Using a wide variety of fuels, including coal, oil, natural gas and biomass, boilers power heavy machinery, provide heat for industrial and manufacturing processes and provide power and heat for a number of other uses. The ICI Boiler MACT rule has emission limits for hazardous air pollutants from major sources within the ICI sector. A major source is a facility that emits 10 tons per year (tpy) or more of any single Hazardous Air Pollutant, or 25 tpy or more of total HAPs. The emissions limits are applicable to new and existing units > 10 MMBtu/hour of heat input:

    • Mercury (Hg)
    • Particulate Matter (PM) as a surrogate for non-mercury metals (alternative limits for total selective metals (TSM))
    • Hydrogen Chloride (HCl) as a surrogate for acid gases
    • Carbon Monoxide (CO) as a surrogate for non-dioxin organics)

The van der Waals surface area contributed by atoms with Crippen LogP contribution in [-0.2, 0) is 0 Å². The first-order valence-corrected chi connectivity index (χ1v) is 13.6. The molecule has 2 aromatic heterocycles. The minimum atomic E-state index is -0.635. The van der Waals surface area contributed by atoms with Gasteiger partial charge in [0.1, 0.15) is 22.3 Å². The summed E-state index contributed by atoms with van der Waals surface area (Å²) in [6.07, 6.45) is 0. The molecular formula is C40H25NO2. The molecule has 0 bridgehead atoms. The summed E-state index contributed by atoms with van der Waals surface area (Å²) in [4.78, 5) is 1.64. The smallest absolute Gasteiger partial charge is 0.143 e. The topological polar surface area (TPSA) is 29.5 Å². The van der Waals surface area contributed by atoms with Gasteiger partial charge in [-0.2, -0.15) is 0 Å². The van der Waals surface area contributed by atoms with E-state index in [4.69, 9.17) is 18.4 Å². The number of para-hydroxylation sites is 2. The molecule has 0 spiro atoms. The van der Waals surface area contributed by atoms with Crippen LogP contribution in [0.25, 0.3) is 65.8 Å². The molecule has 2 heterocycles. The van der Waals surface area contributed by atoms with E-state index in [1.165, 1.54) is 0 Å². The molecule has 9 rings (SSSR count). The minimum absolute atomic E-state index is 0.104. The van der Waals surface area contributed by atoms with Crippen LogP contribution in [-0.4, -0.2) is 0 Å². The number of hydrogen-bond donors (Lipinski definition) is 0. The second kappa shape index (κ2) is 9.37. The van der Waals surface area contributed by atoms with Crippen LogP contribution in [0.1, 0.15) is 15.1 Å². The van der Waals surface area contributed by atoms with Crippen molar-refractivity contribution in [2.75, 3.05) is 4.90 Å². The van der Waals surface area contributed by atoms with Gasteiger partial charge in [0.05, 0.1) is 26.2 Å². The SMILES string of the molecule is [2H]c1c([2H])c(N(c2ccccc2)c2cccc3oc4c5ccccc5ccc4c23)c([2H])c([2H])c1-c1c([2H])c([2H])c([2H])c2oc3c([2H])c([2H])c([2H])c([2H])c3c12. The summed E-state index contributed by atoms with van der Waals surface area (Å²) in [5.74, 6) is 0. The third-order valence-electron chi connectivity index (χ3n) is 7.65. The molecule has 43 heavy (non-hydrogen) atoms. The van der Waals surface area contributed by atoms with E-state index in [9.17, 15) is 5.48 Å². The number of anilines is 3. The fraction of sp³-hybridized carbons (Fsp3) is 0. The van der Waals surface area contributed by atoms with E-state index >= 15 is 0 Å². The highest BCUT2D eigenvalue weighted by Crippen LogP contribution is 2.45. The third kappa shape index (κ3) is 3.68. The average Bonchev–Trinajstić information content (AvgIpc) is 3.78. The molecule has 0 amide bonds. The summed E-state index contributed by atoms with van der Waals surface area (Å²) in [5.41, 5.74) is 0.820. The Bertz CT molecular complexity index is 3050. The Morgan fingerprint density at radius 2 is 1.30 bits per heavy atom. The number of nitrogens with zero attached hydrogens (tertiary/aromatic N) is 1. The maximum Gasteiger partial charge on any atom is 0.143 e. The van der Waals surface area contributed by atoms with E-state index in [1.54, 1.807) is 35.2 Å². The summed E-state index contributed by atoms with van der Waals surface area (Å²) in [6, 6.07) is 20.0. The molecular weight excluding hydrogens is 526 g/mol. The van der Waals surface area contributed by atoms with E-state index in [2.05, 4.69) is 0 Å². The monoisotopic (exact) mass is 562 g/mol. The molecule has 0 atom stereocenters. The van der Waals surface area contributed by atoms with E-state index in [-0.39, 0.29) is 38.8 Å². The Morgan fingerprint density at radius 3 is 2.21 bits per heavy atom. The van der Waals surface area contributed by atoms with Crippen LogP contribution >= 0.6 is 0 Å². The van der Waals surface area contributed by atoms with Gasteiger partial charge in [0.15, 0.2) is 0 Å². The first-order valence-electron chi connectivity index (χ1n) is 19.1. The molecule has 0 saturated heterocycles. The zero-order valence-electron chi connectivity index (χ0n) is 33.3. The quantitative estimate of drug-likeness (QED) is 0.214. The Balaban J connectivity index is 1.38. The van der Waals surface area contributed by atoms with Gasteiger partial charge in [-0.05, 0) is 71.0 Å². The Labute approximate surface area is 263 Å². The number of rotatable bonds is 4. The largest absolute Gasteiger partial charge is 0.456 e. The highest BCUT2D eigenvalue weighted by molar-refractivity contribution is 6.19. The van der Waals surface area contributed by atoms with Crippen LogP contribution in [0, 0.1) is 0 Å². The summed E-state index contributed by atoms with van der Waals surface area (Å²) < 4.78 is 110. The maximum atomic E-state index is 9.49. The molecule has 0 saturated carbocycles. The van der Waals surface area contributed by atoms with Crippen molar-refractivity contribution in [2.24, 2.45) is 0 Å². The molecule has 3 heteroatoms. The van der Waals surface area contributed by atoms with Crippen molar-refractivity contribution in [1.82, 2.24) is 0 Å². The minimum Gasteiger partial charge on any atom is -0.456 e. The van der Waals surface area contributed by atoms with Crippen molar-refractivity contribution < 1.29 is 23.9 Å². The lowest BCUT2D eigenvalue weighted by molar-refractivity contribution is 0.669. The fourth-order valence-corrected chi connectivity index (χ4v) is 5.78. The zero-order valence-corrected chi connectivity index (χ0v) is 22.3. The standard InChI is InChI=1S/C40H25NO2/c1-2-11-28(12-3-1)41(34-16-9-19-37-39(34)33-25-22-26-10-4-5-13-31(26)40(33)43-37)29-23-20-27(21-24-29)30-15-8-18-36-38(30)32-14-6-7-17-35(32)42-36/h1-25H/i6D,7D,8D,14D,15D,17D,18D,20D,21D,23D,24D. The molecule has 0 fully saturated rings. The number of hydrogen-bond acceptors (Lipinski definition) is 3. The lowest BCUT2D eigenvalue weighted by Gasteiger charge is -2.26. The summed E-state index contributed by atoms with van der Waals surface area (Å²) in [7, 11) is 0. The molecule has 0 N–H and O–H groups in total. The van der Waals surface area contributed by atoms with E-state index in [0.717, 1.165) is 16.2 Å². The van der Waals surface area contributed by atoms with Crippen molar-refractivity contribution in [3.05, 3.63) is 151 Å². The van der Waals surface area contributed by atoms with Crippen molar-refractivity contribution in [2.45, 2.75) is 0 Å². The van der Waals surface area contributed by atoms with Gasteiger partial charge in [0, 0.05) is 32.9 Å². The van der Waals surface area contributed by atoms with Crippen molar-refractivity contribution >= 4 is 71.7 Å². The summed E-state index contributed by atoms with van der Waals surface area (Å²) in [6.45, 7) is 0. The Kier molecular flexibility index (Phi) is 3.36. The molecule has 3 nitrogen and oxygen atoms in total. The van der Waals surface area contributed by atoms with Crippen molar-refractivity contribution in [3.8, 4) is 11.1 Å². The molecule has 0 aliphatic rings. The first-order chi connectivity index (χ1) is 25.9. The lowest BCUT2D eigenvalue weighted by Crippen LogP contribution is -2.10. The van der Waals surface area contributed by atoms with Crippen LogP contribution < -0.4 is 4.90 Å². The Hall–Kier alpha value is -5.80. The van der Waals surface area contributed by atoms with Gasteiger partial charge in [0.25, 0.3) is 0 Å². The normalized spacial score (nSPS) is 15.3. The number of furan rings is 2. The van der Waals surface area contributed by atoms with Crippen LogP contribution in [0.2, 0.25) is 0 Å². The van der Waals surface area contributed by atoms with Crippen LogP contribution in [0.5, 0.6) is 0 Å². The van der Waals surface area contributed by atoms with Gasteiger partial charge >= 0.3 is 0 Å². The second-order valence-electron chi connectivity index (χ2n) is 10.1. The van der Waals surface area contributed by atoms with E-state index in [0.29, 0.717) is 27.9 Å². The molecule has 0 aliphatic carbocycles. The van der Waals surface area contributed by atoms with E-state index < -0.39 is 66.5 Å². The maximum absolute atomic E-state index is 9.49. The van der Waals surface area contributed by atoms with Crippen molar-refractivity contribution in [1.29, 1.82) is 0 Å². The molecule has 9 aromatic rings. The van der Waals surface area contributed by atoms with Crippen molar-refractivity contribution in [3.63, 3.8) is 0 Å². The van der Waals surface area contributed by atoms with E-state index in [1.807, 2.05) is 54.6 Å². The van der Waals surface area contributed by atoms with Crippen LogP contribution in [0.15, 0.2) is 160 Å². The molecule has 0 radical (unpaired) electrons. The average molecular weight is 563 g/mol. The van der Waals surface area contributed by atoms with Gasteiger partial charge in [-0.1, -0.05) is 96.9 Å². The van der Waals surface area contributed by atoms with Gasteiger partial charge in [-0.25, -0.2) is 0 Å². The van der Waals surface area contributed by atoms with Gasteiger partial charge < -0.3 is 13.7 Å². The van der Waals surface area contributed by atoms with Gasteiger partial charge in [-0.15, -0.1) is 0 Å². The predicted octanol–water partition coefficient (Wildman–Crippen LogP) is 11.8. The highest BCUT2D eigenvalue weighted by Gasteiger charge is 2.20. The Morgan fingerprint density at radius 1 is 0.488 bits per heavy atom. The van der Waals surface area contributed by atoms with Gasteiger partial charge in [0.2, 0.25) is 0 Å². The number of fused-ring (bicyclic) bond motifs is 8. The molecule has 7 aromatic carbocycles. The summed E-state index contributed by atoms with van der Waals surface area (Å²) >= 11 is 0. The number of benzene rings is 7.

There are approximately 14,000 major source boilers and process heaters in the United States. Eighty-eight percent of those burn clean fuels and will be required to conduct periodic tune-ups. Twelve percent will be required to take steps to meet numeric emission standards. The existing major source boilers that are subject to numerical emission limits will have until early 2016 to comply with the standards and, if needed, they may request an additional year.

  • Portland Cement MACT

  • http://www.epa.gov/airquality/cement/actions.html